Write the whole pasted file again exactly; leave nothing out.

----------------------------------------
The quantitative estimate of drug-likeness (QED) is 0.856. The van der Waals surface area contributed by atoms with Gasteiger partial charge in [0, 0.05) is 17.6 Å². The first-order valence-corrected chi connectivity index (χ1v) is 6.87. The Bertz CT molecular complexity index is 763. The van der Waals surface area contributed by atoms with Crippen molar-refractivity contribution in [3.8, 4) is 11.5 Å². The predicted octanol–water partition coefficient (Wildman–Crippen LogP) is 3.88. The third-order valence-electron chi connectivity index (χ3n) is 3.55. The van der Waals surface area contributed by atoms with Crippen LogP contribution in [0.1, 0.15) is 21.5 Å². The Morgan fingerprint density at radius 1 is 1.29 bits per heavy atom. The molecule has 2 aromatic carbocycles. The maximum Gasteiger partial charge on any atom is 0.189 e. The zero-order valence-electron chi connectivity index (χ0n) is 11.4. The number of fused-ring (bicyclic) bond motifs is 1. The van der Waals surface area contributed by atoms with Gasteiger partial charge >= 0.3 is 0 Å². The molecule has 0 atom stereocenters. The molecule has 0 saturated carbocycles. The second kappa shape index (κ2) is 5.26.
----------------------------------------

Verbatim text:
The quantitative estimate of drug-likeness (QED) is 0.856. The van der Waals surface area contributed by atoms with Gasteiger partial charge in [0, 0.05) is 17.6 Å². The first-order valence-corrected chi connectivity index (χ1v) is 6.87. The Bertz CT molecular complexity index is 763. The van der Waals surface area contributed by atoms with Crippen molar-refractivity contribution in [3.8, 4) is 11.5 Å². The predicted octanol–water partition coefficient (Wildman–Crippen LogP) is 3.88. The third-order valence-electron chi connectivity index (χ3n) is 3.55. The van der Waals surface area contributed by atoms with Crippen LogP contribution in [0.1, 0.15) is 21.5 Å². The Morgan fingerprint density at radius 1 is 1.29 bits per heavy atom. The molecule has 2 aromatic carbocycles. The maximum Gasteiger partial charge on any atom is 0.189 e. The zero-order valence-electron chi connectivity index (χ0n) is 11.4. The number of fused-ring (bicyclic) bond motifs is 1. The van der Waals surface area contributed by atoms with Gasteiger partial charge >= 0.3 is 0 Å². The molecule has 0 atom stereocenters. The molecule has 0 saturated carbocycles. The second kappa shape index (κ2) is 5.26.